Wednesday’s Work-in-Progress: The Muse and the Marketplace Conference Recap
So, as I’ve mentioned, I spent last weekend in Boston at Grub Street’s outstanding annual conference, The Muse & the Marketplace. I’m beginning to sound like a broken record here, but I’m honestly not sure how the team manages to improve this conference each year. Quite simply, they continue to outdo themselves.
I love this conference for lots of reasons: I love seeing so many familiar, friendly faces (and meeting so many new folks, especially those who tell me how much they appreciate this blog and the newsletter); I love being back in Boston; I love the conference’s super-smooth organization (both on site and behind the scenes–it is a delight to be a presenter at this conference); and of course, I love the programming.
On that last point, please consider the following:
I’ve heard such wonderful things about Ann Hood (as an author and a teacher), especially from friends of mine who have attended the Stonecoast MFA program. So I was eager to sit in on Hood’s session, “10 Steps to a Kickass Essay.” It was, in a word, AWESOME. I took copious notes, but I’m going to bow to a shortcut here and point you to Jason Landry’s summary list. (Thanks, Jason!) But I will add a few links to some “kickass essays” that Hood read from and analyzed in her talk: Fae Myenne Ng’s “My Dragon-Dancing Years,” Tony Earley’s “Sweet Corn” (available in full to New Yorker subscribers), Jonathan Lethem’s “Alone at the Movies,” and Bill Hayes’s “A Year in Trees.” (And Ann Hood, if you should happen to read this, I hope that you’ll publish your talk, or some version of it, someday.)
It’s always fairly easy for me to find forthcoming books I’d love to review or pitch service-type articles to magazines. But there’s a type of writing–and it can take the form of a short story, a poem, or an essay–that I find much more challenging. This is because I sometimes find ideas elusive. So I was eager to sit in on two weekend sessions in particular: Mitchell Zuckoff‘s “Hiding in Plain Sight: Finding Story and Book Ideas Other Writers Miss,” and Emma Straub‘s “Finding Stories Wherever You go.” Both presenters shared the sources behind some of their own work, and suggested ways for us attendees to find inspiration as well. And in both sessions, I was reminded of the potential within newspapers, whether by using a headline to inspire some free-writing (as we did in Straub’s session) or by digging deeper into a news brief and asking questions that (for a writer, at least), should flow somewhat naturally (as Zuckoff demonstrated).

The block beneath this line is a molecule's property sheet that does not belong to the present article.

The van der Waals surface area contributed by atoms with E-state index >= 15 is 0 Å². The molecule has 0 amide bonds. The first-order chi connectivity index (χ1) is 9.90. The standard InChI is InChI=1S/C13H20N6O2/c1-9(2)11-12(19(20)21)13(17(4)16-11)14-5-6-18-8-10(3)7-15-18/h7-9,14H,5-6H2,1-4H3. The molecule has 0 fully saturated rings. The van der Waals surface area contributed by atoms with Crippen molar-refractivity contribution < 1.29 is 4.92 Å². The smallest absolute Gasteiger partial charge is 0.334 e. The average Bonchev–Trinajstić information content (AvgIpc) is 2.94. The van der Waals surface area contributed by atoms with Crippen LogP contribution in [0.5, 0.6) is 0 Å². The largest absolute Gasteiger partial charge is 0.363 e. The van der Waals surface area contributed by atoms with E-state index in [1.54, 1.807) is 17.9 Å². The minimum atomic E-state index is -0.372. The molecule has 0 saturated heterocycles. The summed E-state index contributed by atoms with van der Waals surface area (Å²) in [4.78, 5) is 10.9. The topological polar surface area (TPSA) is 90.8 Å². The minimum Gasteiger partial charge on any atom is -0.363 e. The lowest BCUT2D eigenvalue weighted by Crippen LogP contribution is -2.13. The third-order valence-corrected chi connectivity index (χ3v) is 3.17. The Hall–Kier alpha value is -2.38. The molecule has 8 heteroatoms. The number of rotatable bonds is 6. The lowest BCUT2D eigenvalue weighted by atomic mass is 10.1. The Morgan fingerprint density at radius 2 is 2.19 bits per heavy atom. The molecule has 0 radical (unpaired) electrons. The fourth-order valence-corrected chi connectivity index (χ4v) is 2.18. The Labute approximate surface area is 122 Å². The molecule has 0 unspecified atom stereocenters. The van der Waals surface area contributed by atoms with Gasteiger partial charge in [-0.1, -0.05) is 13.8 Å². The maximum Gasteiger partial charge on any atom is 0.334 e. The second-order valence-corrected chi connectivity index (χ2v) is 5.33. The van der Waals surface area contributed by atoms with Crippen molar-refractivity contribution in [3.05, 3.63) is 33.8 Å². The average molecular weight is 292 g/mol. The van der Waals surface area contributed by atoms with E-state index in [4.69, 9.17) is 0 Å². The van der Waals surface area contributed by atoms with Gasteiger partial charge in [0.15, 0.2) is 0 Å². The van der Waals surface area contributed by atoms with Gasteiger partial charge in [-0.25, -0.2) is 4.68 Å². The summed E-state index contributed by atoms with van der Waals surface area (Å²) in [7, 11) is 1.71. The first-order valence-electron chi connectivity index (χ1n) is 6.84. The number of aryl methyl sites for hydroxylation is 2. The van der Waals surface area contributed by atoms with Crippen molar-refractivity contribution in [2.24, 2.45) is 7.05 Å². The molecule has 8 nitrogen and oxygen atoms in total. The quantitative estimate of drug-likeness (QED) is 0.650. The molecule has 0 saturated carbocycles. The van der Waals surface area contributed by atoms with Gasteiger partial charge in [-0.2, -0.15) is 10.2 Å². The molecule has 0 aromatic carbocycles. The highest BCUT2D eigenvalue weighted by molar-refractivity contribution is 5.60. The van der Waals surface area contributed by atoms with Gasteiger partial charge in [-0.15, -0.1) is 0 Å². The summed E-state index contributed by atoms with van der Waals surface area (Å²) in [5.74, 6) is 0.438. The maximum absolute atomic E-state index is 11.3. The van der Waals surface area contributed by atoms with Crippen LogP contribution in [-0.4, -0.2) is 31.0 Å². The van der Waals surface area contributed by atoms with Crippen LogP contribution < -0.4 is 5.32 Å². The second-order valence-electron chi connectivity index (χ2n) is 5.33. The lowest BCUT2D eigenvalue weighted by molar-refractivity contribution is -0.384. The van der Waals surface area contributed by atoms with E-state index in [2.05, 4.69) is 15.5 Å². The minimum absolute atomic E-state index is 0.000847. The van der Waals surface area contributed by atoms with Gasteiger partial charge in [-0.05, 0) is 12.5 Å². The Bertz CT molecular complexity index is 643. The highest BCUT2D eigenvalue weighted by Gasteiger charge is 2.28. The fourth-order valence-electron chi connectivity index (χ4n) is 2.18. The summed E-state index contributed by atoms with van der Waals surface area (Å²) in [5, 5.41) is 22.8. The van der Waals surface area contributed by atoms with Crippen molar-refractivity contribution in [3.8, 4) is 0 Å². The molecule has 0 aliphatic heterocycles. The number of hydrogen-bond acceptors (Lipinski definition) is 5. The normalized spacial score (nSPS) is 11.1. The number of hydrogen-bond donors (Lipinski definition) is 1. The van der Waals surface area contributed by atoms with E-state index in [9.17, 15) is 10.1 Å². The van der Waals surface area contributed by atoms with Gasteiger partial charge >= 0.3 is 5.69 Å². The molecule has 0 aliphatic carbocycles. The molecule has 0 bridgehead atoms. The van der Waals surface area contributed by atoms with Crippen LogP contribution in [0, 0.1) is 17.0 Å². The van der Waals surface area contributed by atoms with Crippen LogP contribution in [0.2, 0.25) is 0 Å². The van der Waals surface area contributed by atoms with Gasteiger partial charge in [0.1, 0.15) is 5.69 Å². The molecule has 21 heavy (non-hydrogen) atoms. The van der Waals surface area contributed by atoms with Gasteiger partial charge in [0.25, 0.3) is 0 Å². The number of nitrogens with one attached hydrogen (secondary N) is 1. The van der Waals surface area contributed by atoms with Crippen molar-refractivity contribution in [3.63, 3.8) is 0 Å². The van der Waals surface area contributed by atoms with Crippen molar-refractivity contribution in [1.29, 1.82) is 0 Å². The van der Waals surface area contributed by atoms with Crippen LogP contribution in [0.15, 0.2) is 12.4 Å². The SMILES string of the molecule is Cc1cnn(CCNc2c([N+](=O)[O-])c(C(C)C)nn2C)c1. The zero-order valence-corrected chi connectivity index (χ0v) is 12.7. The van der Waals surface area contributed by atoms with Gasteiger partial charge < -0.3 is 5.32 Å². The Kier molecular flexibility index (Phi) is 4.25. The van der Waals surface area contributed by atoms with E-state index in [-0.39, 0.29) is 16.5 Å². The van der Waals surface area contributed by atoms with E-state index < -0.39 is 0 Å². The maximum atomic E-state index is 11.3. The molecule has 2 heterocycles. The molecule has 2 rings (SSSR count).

The only problem with the conference schedule is that there are too many tantalizing sessions taking place at the same time! I had to duck out of Straub’s session halfway through so that I could catch at least some of the panel on “How to Catch the Reviewer’s Eye,” which featured Bethanne Kelly Patrick, Rebecca Joines Schinsky, Michael Lowenthal, and Nicole Lamy (whom, I realized, I’ve probably known longer than anyone else I saw at the conference–Nicole was on the editorial staff of The Boston Book Review back when I was a contributor.) The discussion here was excellent, and I’m sure it was equally so during the first half.
Of course, there was also the session that I moderated, on writing contests, conferences, and residencies. That recap–and its accompanying handout–can be found here.
This post doesn’t do justice to the conference. You can learn much, much more about it by checking the #Muse2013 hashtag on Twitter, Epilogger’s riches, and, I suspect, video content that will be added to Grub’s website in short order.
See you there in 2014?